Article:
What makes a claim speculative? Well, I think it’s got something to do with a claim requiring a lot of theoretical reasoning that extends beyond our direct, observational evidence. If I provide you with an estimate of how many aliens there are in our galaxy, that claim is more speculative than a claim about (say) the number of shops on some random main street in Minnesota. I don’t know the exact number, in either case. But my theories about “how many shops do there tend to be in small US towns” is more directly grounded in observational data than “how many hard steps were involved in the evolution of life?”, for example. And you might think that estimates about the number of extraterrestrials in our galaxy are less speculative, still, than estimates about the probability we live in a simulation. After all, appraising the probability we're living in a simulation relies on some attempt to estimate what post-human psychology will be like — would such creatures want to build simulations of their ancestors?
Like our first principle, our second should be read as a relative claim. EAs think speculative reasoning is more worth doing, relative to the views of other groups with similar values, such as policymakers, activists, or socially conscious people with comparable levels of scientific and technical fluency.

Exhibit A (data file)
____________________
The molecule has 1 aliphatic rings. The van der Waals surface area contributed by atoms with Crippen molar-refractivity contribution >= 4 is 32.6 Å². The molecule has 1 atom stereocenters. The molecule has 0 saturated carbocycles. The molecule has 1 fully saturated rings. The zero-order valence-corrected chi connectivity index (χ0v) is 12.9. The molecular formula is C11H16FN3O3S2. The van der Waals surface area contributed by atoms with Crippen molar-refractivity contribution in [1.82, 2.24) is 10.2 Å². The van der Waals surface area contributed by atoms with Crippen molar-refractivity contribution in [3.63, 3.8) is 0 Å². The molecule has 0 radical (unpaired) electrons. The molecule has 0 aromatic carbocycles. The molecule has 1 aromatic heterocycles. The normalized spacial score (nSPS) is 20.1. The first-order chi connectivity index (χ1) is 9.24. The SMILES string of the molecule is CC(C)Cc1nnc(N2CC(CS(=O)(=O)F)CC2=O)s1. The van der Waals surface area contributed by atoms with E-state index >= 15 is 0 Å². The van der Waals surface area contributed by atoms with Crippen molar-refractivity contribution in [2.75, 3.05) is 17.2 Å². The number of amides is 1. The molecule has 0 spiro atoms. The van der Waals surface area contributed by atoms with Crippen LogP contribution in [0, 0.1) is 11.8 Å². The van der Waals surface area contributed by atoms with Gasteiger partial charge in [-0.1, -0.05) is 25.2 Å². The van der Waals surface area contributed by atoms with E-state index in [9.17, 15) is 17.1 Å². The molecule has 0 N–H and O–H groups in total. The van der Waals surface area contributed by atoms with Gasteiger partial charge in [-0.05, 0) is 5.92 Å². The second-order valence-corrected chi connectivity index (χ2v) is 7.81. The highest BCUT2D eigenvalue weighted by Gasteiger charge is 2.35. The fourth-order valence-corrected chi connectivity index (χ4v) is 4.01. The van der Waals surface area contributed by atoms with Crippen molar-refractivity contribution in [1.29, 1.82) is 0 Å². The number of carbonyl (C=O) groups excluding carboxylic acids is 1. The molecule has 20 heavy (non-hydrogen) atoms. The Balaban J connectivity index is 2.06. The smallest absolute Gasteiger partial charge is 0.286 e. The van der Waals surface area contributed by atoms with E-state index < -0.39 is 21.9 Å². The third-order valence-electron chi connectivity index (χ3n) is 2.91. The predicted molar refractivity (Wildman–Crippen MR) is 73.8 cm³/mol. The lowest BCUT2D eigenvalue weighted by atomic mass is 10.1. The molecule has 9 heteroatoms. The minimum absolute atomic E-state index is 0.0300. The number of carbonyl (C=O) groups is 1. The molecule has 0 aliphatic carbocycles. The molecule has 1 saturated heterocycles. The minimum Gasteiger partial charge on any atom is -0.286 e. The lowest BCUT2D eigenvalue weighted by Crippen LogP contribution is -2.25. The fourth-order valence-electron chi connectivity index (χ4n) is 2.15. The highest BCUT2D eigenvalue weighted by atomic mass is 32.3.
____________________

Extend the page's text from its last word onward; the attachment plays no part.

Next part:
EAs tend to be fairly liberal in their assignment of probabilities to claims, even when the claims sound speculative. I think an adequate justification of this practice relies on another assumption. I’ll begin by stating that assumption, before elaborating a little bit more.
Principle 3: Our explicit, subjective credences are approximately accurate enough, most of the time, even in crazy domains, for it to be worth treating those credences as a salient input into action.
Recall that EAs often reason in terms of the expected value of an action – that is, the value of outcomes produced by that action, multiplied by the probabilities of each outcome. Now, for the ‘expected value’ of an action to be well-defined — that is, for there to be any fact at all about what I think will happen ‘in expectation’— I need to possess a set of credences which behave as probabilities. And, for many of the topics with which EAs are concerned, it's unclear (to me, at least) what justifies the assumption that our explicit subjective credences do have this property, or how best to go about verifying it.
A tumblr post by Jadagul criticizes a view like Principle 3. In that post, they claim that attempts to reason with explicit probabilities, at least for certain classes of questions, introduces unavoidable, systematic errors.
“I think a better example is the statement: “California will (still) be a US state in 2100.” Where if you make me give a probability I’ll say something like “Almost definitely! But I guess it’s possible it won’t. So I dunno, 98%?”